Bob Worsley’s Wildfire Story

by Paul Konrardy

Bob Worsley’s Wildfire Story

On June 22nd, 2002, the Rodeo-Chediski fire (considered the largest fire in the history of the Southwest) ravaged Arizona, consuming 150,000 acres of land and spreading over 26 miles in a single day.

Four hundred and fifty homes were destroyed in the fire, but some survived: Bob Worsley, founder of SkyMall and current CEO of NZ Legacy, a sustainable development company in Arizona, was one of the lucky homeowners. His nearest neighbor—only a quarter of a mile away from him—lost his house completely: according to Worsley, “nothing was left but the fireplace.”

No one warned the Worsleys that their home was in a high-risk area: they found out that the fire was on its way by checking Forest Service forecasting and wind speed reports to monitor the situation themselves.

“We knew on Thursday,” Worsley said, “that a fire would probably come through by Saturday.” The preparedness steps that Worsley took are valuable advice for anyone seeking to protect their home from wildfires.

Here’s what kept the Worsleys’ home safe

No nearby trees. The five acres surrounding the Worsleys’ home consisted of only grass—no trees.

WHN TIP – Landscape Your Property: If you plan to plant trees on your property, keep them a safe distance away from your home. The Colorado State Forest Service identifies the Defensible Space Management Zones: the area around a home or other structure that has been modified to reduce fire hazard.

Metal roofing. Bob Worsley recommends using a copper roof if you live in a wildfire-prone area. Copper or other metal roofing materials are better for fires because they will not catch fire like wood or asphalt shingles might.

WHN TIP – Copper Roofing Costs: Copper roofing is more expensive but, according to Worsley, “you will never need to replace your roof again.” Copper roofing can last up to 150 years. For more on copper and other types of metal roofing, read this.

Watering. The Worsley family turned on the hydrants and sprinklers on their property as soon as they heard the Forest Service weather report that a wildfire was moving their way.

WHN TIP – Propane and Other Explosive Elements: If you have a propane tank on your property, be particularly cautious. Worsley notes that propane tanks are “very dangerous to have on a fire-prone property: the impact of an exploding propane tank could extend for a quarter of a mile.” If you learn a fire is on its way, “the best thing to do,” Worsley says, is to keep a sprinkler running next to your propane tank for a day or two. This will “keep the tank and everything around it cool, so that the rapid rise in temperature will not explode the tank.” For more tips, read Propane, LP Gas Tanks and Wildfires – How To Prepare.

Lessons From Neighbors

Many of the Worsleys’ neighbors lost their homes due to the following common mistakes:

Homes built too close to trees. “People want to nestle their cabins into the trees,” Worsley said, “but nestling cabins into trees is a recipe for disaster: it puts your home at a much greater risk of burning down.”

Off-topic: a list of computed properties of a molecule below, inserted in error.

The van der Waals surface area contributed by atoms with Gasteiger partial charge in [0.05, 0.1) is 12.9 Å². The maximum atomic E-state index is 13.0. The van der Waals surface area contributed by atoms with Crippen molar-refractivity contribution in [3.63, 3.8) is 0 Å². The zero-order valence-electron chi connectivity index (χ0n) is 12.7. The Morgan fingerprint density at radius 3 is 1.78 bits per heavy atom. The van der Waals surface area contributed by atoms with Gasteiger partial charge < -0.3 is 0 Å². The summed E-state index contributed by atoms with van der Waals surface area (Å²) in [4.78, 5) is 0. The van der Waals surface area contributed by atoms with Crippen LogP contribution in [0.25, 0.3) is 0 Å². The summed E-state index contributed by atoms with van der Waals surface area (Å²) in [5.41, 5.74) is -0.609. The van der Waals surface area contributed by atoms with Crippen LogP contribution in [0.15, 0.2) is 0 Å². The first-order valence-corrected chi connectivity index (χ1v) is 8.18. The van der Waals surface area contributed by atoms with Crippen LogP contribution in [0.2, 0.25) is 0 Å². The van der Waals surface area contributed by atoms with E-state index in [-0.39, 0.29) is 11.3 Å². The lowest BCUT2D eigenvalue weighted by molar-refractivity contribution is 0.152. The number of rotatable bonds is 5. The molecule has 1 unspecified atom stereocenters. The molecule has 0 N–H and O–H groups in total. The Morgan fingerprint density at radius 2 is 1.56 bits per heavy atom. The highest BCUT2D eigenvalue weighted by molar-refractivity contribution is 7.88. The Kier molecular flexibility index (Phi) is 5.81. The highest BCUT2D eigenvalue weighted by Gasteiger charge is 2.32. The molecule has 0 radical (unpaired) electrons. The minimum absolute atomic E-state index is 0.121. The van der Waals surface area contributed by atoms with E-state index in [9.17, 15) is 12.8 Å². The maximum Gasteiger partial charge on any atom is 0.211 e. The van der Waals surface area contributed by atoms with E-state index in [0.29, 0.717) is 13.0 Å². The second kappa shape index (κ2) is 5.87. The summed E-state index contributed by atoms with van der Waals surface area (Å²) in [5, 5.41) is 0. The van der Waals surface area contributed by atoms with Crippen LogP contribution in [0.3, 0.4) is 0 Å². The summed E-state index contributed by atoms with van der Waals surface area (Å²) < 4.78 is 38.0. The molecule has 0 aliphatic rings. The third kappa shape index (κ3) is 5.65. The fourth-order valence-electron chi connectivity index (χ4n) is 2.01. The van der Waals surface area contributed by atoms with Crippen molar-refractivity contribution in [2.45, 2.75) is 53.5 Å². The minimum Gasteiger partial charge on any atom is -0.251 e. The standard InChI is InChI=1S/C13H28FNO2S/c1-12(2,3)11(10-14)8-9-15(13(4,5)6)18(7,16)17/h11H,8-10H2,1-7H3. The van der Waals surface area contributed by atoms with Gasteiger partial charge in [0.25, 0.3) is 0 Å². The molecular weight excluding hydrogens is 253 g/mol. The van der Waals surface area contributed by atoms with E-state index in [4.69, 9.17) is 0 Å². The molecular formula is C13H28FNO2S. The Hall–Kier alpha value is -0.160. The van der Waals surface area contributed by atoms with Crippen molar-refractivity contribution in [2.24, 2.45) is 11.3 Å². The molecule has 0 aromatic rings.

According to the Colorado State Forest Service, you should build your home with at least 100 feet between the forest and your home.

Insufficient watering. The Worsleys ran water on their property through hoses and fire hydrants as soon as they heard about the fire so they could “fight the fire by getting things wet before the fire came.” Their neighbors who did not do this had their properties burn quickly because their grass and roofing were extremely dry.

WHN TIP – Prepare for the Fire: If you hear that a fire is coming your way, set up sprinklers to water your roof and “soak it down.” Water your lawn with a “moat mentality”—set up sprinklers around your house to water the grass so that your yard will be less likely to catch fire that could spread to your house.

No outdoor water source. If possible, create an outdoor source of water. How does this help if you live in a fire-prone area? In case of fire, fire personnel and helicopters can “dip out” of that body of water and bring that water back to your home to douse flames.

WHN TIP – Backup Water Sources: The Worsleys had a manmade lake on their property as a backup water source in case of fire. For those who aren’t able to build a manmade lake of their own: if you’re looking to build or move into a home in a wildfire-prone area, look for a body of water near your home. The closer it is to your home, the better.

“Too close to the woods” storage locations. Worsley himself stored some tractors and work vehicles “too close to the forest” and lost them to the fire.

WHN TIP – Rural/Farm Properties: If you live on a farm or rural setting, move any animals and/or equipment on your property away from forests and wooded areas. Instead, keep them in open spaces like pastures or fields.

Other Advice

Keep all shrubs and bushes away from your home’s “drip line.” Worsley defines the “drip line” as the area three feet beyond the straight line down from where your house’s eaves end. He recommends keeping rocks around your home’s drip line instead of bushes or plants, because rocks will not burn if embers fall onto them from a burning roof.

With a bit of “fire-friendly” landscaping, you can protect your home from wildfire risks in your area. As Bob Worsley learned, it is always a good idea to be prepared for the unexpected.

“Nobody thinks that it’s going to happen to them,” Worsley said. “No one referred to this place as a ‘high-risk area’ when we bought it.”

Thankfully, Bob Worsley’s home was able to survive because of his careful pre-fire preparation. Take responsibility for your home’s fire safety by considering some of these fire-friendly landscaping tips.

Photo Credit: Pixabay

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